# Problem with reflection and transmission of waves

• LCSphysicist
In summary, the conversation discusses the problem of finding a bead in a string with incoming waves, both in the case of x < 0 and 0 < x < L. The concept of transmitted and reflected coefficients is introduced, along with the notation used to represent them. The conversation also touches on the complexities of dealing with a closed room and three-dimensional waves, and the need to keep track of phase and sum the series to produce a resonance curve. It is mentioned that in 3D, the problem can often be separated according to symmetry, resulting in solutions known as Fano resonances.
LCSphysicist
Homework Statement
I will post below an image.
Relevant Equations
There is no actually.
See, to illustrate:
Let's suppose there is an incoming wave by x < 0, what is the problem?

It will find a bead in the string, so:

, x < 0
, x > 0

T and R are the transmitted and reflected coefficients.

Now suppose there is another bead in x = L. The problem is what happens 0 < x < L:

The transmitted wave will be reflected in bead 2, so this reflected wave will be reflected again in the first bead, and so go on...
How to deal with this problem? We really need to deal with this series?

Y = A(T + TR + TRR + TRRR + TRRRR + ...)

(i am just excluding the complex therms to illustrate what i am really asking

notation:

T = transmitted by the first
TR = transmitted by the first, reflected by the second
TRR = transmitted by the first, reflected by the second, reflected by the first

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Last edited:
The things become worst if we imagine a closed room, and a three dimensional wave... So i think i am missing something.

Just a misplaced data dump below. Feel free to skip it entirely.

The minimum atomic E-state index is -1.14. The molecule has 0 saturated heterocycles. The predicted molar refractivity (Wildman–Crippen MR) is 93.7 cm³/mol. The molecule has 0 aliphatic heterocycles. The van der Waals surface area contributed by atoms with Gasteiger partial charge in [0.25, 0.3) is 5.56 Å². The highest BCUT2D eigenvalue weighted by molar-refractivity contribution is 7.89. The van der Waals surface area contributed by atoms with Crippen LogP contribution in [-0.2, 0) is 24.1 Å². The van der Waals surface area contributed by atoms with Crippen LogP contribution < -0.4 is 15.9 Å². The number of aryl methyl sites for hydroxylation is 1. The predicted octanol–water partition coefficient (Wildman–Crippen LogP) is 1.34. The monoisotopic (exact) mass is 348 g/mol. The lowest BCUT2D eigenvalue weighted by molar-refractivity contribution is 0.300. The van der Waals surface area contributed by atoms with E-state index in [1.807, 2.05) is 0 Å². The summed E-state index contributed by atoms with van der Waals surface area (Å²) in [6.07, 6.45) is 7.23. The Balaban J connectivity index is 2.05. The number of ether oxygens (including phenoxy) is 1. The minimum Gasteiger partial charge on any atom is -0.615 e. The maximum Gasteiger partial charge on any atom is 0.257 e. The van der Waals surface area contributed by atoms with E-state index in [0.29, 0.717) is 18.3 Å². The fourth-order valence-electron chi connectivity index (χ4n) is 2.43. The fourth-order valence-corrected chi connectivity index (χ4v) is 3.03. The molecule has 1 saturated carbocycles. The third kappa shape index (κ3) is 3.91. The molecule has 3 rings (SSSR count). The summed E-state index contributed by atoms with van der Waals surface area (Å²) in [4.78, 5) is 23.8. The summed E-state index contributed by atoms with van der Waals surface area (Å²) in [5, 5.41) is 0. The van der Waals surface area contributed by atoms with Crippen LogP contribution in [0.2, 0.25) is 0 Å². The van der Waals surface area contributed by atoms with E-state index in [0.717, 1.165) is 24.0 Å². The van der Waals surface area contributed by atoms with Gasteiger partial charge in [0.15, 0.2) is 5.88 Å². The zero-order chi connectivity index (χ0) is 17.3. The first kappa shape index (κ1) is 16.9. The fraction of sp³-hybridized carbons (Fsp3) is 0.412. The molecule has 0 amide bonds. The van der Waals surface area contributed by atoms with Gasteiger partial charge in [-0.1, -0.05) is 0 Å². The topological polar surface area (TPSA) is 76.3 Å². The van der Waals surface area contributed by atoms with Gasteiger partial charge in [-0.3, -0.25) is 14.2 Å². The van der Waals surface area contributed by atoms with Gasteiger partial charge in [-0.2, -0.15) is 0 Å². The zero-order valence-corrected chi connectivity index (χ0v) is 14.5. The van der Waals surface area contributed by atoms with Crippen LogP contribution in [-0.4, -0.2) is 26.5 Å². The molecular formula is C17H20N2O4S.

Your attachments were difficult to see, so I will pontificate.
The answer is yes you do:
1. The series need to keep track of phase (i.e. everything is complex)
2. It is usually trivial to sum and
3. it produces the resonance curve
I find it some of the most beautiful and simple physics that exists!

In 3D the problem can usually be separated according to symmetry. This gives rise to various solutions, often collectively called Fano resonances. i know (personally) of an excellent treatment of scattering from periodic atomic surfaces with an attractive potential.

LCSphysicist

## 1. What is the problem with reflection and transmission of waves?

The problem with reflection and transmission of waves is that when a wave encounters a boundary between two media with different properties, some of the wave energy is reflected back and some is transmitted through the boundary. This can result in a loss of energy and distortion of the original wave.

## 2. How does the angle of incidence affect reflection and transmission of waves?

The angle of incidence, or the angle at which the wave hits the boundary, affects the amount of energy that is reflected and transmitted. If the angle of incidence is perpendicular to the boundary, all of the energy will be transmitted. However, if the angle of incidence is parallel to the boundary, all of the energy will be reflected.

## 3. What factors can affect the reflection and transmission of waves?

The properties of the media, such as density and elasticity, can affect the reflection and transmission of waves. The angle of incidence, as well as the frequency and wavelength of the wave, can also play a role in how much energy is reflected and transmitted.

## 4. How can the problem of reflection and transmission of waves be minimized?

One way to minimize the problem of reflection and transmission of waves is by using materials with similar properties on either side of the boundary. This can help reduce the amount of energy that is reflected and transmitted. Additionally, using materials that absorb or dampen the wave energy can also help minimize the problem.

## 5. Can the problem of reflection and transmission of waves be completely eliminated?

No, the problem of reflection and transmission of waves cannot be completely eliminated. However, it can be reduced by using appropriate materials and angles of incidence. Some amount of reflection and transmission is inevitable, but it can be managed and minimized to improve the overall quality of the wave.

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